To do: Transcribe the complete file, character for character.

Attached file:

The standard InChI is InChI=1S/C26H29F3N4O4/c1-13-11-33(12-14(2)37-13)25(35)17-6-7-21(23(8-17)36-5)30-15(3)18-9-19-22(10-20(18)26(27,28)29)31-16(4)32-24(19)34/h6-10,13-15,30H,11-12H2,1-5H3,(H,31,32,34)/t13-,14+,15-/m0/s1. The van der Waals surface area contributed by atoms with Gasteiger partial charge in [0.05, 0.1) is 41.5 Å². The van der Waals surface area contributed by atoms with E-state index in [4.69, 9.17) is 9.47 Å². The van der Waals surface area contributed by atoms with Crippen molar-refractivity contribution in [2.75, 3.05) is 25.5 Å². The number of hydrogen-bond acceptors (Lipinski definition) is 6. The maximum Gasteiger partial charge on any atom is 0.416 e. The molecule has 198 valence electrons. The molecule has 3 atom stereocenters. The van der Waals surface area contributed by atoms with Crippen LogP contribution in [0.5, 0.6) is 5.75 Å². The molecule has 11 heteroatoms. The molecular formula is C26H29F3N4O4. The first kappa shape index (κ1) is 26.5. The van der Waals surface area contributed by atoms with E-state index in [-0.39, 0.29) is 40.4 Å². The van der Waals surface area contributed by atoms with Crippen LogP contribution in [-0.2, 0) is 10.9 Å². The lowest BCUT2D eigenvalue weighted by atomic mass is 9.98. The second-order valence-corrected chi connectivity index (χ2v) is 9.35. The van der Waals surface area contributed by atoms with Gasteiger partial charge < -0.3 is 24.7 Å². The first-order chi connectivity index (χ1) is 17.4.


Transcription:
The standard InChI is InChI=1S/C26H29F3N4O4/c1-13-11-33(12-14(2)37-13)25(35)17-6-7-21(23(8-17)36-5)30-15(3)18-9-19-22(10-20(18)26(27,28)29)31-16(4)32-24(19)34/h6-10,13-15,30H,11-12H2,1-5H3,(H,31,32,34)/t13-,14+,15-/m0/s1. The van der Waals surface area contributed by atoms with Gasteiger partial charge in [0.05, 0.1) is 41.5 Å². The van der Waals surface area contributed by atoms with E-state index in [4.69, 9.17) is 9.47 Å². The van der Waals surface area contributed by atoms with Crippen molar-refractivity contribution in [2.75, 3.05) is 25.5 Å². The number of hydrogen-bond acceptors (Lipinski definition) is 6. The maximum Gasteiger partial charge on any atom is 0.416 e. The molecule has 198 valence electrons. The molecule has 3 atom stereocenters. The van der Waals surface area contributed by atoms with Crippen LogP contribution in [0.5, 0.6) is 5.75 Å². The molecule has 11 heteroatoms. The molecular formula is C26H29F3N4O4. The first kappa shape index (κ1) is 26.5. The van der Waals surface area contributed by atoms with E-state index in [-0.39, 0.29) is 40.4 Å². The van der Waals surface area contributed by atoms with Crippen LogP contribution in [-0.2, 0) is 10.9 Å². The lowest BCUT2D eigenvalue weighted by atomic mass is 9.98. The second-order valence-corrected chi connectivity index (χ2v) is 9.35. The van der Waals surface area contributed by atoms with Gasteiger partial charge < -0.3 is 24.7 Å². The first-order chi connectivity index (χ1) is 17.4.